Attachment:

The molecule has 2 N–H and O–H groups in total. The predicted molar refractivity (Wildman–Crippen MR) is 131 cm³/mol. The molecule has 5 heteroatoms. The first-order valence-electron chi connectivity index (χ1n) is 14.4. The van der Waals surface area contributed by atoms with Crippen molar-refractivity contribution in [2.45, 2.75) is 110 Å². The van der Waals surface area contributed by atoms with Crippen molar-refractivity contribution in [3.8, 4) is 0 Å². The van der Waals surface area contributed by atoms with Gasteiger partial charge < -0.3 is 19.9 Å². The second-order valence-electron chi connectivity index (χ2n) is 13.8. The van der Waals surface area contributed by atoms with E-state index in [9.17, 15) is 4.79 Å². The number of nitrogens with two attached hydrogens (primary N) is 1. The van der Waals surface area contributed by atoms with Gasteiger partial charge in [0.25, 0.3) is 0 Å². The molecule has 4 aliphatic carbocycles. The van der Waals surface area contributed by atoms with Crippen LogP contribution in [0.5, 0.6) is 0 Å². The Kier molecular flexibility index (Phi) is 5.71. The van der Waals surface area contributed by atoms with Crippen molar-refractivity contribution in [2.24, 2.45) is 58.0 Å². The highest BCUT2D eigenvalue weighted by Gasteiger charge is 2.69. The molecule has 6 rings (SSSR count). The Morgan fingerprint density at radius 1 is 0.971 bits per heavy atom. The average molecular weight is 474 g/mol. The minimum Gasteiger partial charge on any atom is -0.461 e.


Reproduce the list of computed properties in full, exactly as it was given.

The molecule has 2 N–H and O–H groups in total. The predicted molar refractivity (Wildman–Crippen MR) is 131 cm³/mol. The molecule has 5 heteroatoms. The first-order valence-electron chi connectivity index (χ1n) is 14.4. The van der Waals surface area contributed by atoms with Crippen molar-refractivity contribution in [2.45, 2.75) is 110 Å². The van der Waals surface area contributed by atoms with Crippen molar-refractivity contribution in [3.8, 4) is 0 Å². The van der Waals surface area contributed by atoms with Gasteiger partial charge < -0.3 is 19.9 Å². The second-order valence-electron chi connectivity index (χ2n) is 13.8. The van der Waals surface area contributed by atoms with E-state index in [9.17, 15) is 4.79 Å². The number of nitrogens with two attached hydrogens (primary N) is 1. The van der Waals surface area contributed by atoms with Gasteiger partial charge in [0.25, 0.3) is 0 Å². The molecule has 4 aliphatic carbocycles. The van der Waals surface area contributed by atoms with Crippen LogP contribution in [0.5, 0.6) is 0 Å². The Kier molecular flexibility index (Phi) is 5.71. The van der Waals surface area contributed by atoms with Crippen molar-refractivity contribution in [2.24, 2.45) is 58.0 Å². The highest BCUT2D eigenvalue weighted by Gasteiger charge is 2.69. The molecule has 6 rings (SSSR count). The Morgan fingerprint density at radius 1 is 0.971 bits per heavy atom. The average molecular weight is 474 g/mol. The minimum Gasteiger partial charge on any atom is -0.461 e.